Oil explosion in Quebec train crash 'abnormal', investigator says
By Louise Egan
OTTAWA (Reuters) - As investigators seek reasons for the deadly train crash in Lac-Megantic, Quebec, last month and the huge "abnormal" fire it caused, they are focusing on the nature of the fuel cargo as well as the brakes, tanker cars, and locomotive, the Transportation Safety Board of Canada (TSB) said on Thursday.
TSB officials told a news conference that its investigation into the July 6 railway accident, North America's worst in two decades, would last for months and that it was too early to draw conclusions.
They raised doubts about the nature of the petroleum cargo on the runaway train, which was listed as hauling 50,000 barrels of crude oil when it derailed and smashed into the center of the small lakeside town near the Maine border, exploding in a blast that killed 47 people.
"We want to make sure that the dangerous goods that were involved here were properly described, properly packaged in the right tankers, and we're going to check into all those things," said lead TSB investigator Donald Ross.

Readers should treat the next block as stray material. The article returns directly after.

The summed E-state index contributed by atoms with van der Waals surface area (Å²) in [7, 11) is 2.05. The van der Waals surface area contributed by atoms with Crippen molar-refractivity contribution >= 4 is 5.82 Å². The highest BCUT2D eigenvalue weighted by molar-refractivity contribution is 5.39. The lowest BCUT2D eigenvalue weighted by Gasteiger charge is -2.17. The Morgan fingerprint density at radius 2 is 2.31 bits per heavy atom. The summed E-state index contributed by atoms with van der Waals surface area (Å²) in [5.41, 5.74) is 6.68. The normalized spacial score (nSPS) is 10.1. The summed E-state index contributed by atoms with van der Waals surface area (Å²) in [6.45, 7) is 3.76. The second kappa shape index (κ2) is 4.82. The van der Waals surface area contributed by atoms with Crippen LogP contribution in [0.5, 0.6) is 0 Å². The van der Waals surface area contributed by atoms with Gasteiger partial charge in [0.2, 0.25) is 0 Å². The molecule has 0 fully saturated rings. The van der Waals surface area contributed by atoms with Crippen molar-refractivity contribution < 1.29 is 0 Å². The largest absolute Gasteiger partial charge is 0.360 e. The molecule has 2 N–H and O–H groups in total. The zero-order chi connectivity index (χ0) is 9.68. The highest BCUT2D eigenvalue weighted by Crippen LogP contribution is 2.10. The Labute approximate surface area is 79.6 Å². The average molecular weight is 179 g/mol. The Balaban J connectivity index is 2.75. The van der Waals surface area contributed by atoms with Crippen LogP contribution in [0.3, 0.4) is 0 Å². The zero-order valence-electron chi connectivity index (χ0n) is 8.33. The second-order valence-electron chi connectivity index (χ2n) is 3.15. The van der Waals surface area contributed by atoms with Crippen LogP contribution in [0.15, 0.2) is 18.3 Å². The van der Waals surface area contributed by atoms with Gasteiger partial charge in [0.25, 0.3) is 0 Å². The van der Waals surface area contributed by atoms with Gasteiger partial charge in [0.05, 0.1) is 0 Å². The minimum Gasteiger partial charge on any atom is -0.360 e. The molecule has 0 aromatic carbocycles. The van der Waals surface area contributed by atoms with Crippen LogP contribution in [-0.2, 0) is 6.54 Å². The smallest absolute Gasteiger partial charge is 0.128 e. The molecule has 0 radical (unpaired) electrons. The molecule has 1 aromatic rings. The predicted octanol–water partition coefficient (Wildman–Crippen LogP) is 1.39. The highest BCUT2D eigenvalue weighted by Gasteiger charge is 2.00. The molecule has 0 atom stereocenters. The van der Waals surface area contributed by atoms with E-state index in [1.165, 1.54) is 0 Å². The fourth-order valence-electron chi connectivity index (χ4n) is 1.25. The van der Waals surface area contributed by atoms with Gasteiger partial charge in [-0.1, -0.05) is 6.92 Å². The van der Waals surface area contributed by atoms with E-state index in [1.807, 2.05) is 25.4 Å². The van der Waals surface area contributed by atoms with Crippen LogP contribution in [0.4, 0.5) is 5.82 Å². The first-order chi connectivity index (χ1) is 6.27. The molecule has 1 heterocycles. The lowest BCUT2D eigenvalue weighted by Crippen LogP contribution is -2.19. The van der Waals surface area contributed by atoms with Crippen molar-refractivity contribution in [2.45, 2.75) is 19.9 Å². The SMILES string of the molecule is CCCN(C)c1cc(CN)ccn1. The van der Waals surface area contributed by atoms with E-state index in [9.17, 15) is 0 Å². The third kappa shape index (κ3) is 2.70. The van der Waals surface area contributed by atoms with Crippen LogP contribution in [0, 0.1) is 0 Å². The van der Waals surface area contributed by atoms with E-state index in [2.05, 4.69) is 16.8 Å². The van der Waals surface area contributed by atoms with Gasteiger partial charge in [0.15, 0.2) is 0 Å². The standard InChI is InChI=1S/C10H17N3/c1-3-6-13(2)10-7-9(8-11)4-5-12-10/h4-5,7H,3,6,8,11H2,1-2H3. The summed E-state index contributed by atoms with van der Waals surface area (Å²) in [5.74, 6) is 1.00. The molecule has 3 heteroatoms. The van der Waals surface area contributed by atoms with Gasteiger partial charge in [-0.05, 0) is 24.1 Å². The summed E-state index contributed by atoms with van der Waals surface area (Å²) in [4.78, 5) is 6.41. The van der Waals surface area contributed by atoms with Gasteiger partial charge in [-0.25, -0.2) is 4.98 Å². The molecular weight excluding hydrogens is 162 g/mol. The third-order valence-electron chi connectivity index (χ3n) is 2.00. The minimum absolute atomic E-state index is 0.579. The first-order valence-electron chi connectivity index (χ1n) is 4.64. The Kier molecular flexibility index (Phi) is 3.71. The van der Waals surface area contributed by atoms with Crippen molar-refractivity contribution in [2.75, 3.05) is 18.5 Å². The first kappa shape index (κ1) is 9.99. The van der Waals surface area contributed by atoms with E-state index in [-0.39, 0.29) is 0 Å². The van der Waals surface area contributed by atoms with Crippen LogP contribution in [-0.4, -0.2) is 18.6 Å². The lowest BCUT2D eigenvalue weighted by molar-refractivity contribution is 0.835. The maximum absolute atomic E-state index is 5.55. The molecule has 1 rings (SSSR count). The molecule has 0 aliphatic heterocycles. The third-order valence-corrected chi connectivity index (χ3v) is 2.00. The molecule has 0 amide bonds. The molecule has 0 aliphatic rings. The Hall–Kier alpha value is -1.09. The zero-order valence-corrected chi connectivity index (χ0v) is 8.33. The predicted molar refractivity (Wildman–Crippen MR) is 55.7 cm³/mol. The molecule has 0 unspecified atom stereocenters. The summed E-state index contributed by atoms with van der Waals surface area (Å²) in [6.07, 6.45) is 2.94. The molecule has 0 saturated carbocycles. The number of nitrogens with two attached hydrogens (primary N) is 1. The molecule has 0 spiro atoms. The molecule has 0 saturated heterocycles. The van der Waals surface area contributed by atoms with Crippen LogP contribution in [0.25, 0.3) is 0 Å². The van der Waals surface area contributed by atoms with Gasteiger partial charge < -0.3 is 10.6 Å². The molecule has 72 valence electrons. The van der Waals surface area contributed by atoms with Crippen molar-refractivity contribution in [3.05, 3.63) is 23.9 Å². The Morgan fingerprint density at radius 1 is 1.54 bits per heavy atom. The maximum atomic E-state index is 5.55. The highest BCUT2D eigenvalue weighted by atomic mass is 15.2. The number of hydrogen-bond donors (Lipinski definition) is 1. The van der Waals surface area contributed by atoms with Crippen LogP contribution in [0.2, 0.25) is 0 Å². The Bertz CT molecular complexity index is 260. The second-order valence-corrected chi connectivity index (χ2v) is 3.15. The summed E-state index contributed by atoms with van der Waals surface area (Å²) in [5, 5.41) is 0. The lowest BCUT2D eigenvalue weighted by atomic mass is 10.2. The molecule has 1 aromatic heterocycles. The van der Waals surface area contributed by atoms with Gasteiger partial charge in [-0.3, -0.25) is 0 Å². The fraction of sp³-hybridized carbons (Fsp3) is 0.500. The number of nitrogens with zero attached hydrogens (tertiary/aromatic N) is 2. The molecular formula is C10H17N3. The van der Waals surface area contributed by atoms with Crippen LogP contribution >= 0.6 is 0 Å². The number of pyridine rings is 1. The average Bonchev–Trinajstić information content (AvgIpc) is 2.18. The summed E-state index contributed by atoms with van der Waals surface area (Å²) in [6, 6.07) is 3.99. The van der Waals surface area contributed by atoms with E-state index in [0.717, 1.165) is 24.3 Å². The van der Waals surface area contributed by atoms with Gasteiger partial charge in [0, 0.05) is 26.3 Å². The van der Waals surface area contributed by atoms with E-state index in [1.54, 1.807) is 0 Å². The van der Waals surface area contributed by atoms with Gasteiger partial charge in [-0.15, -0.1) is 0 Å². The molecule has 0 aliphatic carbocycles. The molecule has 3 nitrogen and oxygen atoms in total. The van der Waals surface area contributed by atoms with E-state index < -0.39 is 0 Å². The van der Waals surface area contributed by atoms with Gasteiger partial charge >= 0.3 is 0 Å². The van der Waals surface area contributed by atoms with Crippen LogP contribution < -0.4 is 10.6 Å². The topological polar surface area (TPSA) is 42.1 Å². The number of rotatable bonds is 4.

"It was shipped as a class 3, packing group 3, flammable liquid, and some of the fire characteristics didn't appear to be similar to that," Ross said.
Class 3 hazardous materials include a wide range of petroleum products, from thick, tarry crude oil to very thin and volatile jet fuel. There are three packing groups within class 3, depending on the product being shipped.
Ed Belkaloul, a TSB official in charge of rail operations in Quebec and the Maritimes region, said: "It would seem that the crude oil reacted in an abnormal way."
The TSB said a lab analysis of samples from tanker cars will help answer questions about the ferocity of the explosions and the fire. But officials stressed that the fuel analysis is only one of numerous tests they are conducting. Continued...